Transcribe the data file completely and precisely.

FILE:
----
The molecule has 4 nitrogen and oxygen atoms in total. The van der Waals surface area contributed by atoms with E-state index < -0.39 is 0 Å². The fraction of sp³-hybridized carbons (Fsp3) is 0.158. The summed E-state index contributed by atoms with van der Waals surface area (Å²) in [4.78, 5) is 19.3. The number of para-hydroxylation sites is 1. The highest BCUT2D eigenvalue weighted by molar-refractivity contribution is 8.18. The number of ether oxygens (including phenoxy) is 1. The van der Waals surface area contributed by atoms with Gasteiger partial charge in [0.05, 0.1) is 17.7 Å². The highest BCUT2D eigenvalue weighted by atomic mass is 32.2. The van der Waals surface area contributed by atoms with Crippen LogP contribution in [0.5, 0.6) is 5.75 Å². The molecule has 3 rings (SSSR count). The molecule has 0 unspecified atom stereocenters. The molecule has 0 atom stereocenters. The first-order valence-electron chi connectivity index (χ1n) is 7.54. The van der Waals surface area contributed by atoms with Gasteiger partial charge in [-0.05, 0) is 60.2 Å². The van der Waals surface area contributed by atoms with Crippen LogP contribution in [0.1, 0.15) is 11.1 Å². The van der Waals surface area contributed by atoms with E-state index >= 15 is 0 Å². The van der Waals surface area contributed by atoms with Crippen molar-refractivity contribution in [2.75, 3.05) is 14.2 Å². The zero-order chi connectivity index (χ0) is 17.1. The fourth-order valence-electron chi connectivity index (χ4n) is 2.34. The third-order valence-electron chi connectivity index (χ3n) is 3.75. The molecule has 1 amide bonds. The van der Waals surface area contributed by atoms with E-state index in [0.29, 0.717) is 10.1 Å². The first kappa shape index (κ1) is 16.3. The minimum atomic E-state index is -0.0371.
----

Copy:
The molecule has 4 nitrogen and oxygen atoms in total. The van der Waals surface area contributed by atoms with E-state index < -0.39 is 0 Å². The fraction of sp³-hybridized carbons (Fsp3) is 0.158. The summed E-state index contributed by atoms with van der Waals surface area (Å²) in [4.78, 5) is 19.3. The number of para-hydroxylation sites is 1. The highest BCUT2D eigenvalue weighted by molar-refractivity contribution is 8.18. The number of ether oxygens (including phenoxy) is 1. The van der Waals surface area contributed by atoms with Gasteiger partial charge in [0.05, 0.1) is 17.7 Å². The highest BCUT2D eigenvalue weighted by atomic mass is 32.2. The van der Waals surface area contributed by atoms with Crippen LogP contribution in [0.5, 0.6) is 5.75 Å². The molecule has 3 rings (SSSR count). The molecule has 0 unspecified atom stereocenters. The molecule has 0 atom stereocenters. The first-order valence-electron chi connectivity index (χ1n) is 7.54. The van der Waals surface area contributed by atoms with Gasteiger partial charge in [-0.05, 0) is 60.2 Å². The van der Waals surface area contributed by atoms with Crippen LogP contribution in [0.1, 0.15) is 11.1 Å². The van der Waals surface area contributed by atoms with E-state index >= 15 is 0 Å². The van der Waals surface area contributed by atoms with Crippen molar-refractivity contribution in [2.75, 3.05) is 14.2 Å². The zero-order chi connectivity index (χ0) is 17.1. The fourth-order valence-electron chi connectivity index (χ4n) is 2.34. The third-order valence-electron chi connectivity index (χ3n) is 3.75. The molecule has 1 amide bonds. The van der Waals surface area contributed by atoms with E-state index in [0.29, 0.717) is 10.1 Å². The first kappa shape index (κ1) is 16.3. The minimum atomic E-state index is -0.0371.